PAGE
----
Verizon Male Maker Program

Fighter Pilot meeting youth

Visit UDC on Saturdays and in the summer and you might notice a younger set of students studying virtual and augmented reality, coding and developing apps through the Verizon Innovative Learning Program for middle school minority males through a unique technology immersion program.

Since 2016, African American and Latino boys in 6th through 8th grade from the Washington Metropolitan area have participated in a free, year-round STEM program as part of UDC and Verizon’s commitment to early introductions to career paths, academic support, and mentoring and preparing for the digital world. It provides next-gen technology and entrepreneurship courses and serves to cultivate an interest in Science, Technology, Engineering and Mathematics (STEM) education and careers.

The Verizon Foundation has partnered with HBCUs and Minority Serving Institutions to invest in young males to introduce them to STEM careers because of projected workforce demands where 77 percent of U.S. jobs will require a technology skill-set. Minorities have been severely underrepresented in STEM studies. 

The year-long program supports 100 students annually and includes three hours on Saturdays during the academic year and a three-week summer component. During the school year, between 70 to 100 middle school students rotate between workshops on topics ranging from 3-D modeling and coding to virtual reality and entrepreneurship. Students receive lunch and are matched with mentors who support them all year. During the summer, about 100 boys attend the summer camp, which is taught by university professors, graduate students and community experts with specific targeted skills. At the end of the summer, students participate in a science fair on campus and present their work to the campus and community.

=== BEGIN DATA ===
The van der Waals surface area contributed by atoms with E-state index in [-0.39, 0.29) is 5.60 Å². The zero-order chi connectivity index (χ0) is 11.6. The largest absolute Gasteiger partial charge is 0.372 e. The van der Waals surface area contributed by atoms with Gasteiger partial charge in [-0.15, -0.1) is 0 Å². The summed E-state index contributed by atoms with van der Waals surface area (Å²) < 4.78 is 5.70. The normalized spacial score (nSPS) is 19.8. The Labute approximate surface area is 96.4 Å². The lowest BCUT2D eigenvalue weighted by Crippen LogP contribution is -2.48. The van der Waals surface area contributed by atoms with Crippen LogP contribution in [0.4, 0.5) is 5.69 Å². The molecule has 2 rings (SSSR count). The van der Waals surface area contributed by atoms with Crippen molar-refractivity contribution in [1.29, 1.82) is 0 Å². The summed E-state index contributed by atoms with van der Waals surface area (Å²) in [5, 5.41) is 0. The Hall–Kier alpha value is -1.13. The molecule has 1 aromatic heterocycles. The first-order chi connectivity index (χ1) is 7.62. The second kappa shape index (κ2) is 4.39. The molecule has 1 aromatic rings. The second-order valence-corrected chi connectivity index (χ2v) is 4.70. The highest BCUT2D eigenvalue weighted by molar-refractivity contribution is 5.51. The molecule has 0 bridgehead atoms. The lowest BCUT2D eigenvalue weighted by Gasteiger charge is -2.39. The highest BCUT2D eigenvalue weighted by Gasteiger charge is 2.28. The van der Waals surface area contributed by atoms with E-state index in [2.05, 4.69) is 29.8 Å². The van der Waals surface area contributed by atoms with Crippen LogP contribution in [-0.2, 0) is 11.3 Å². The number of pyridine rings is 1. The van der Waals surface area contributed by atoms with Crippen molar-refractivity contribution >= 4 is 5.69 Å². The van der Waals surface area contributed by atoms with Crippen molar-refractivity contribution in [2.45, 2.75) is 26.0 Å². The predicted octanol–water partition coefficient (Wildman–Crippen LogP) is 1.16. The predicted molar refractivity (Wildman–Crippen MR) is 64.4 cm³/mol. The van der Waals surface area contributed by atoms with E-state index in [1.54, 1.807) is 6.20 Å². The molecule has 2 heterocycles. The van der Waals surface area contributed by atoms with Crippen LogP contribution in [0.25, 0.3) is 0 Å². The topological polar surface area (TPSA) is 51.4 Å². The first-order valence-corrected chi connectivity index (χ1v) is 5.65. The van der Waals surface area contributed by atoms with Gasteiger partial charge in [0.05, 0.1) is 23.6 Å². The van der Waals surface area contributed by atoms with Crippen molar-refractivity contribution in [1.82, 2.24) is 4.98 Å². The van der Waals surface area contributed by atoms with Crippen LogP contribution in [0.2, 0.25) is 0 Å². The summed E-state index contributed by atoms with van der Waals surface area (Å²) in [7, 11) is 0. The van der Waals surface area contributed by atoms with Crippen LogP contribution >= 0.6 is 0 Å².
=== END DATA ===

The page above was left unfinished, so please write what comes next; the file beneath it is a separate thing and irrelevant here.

Youth at Verizon Male Maker Program
Youth at Verizon Male Maker Program

“It has meant a lot to me personally to see students engage in STEM and more importantly to see them develop their self-esteem and leadership skills,” said Dr. James Maiden, director of the program. 

“Some of the students had never been on a college campus. They recognize that it’s not a stretch for them to see themselves going to college as the next step after graduating from high school.”

Verizon’s support includes computers for the program, 3-D printing software, Virtual Reality equipment, meals, and each student is given their own tablet computer. In previous years, students have attended a Verizon Summit in San Francisco, where a small group of students from each of Verizon’s participating campuses traveled to see a showcase of the latest technology, conduct site visits, and networked with one another.  

“I’ve seen students do a complete 360. We’ve had students who have really been impacted,” Maiden said. “Parents have told me how much the program has changed their child.”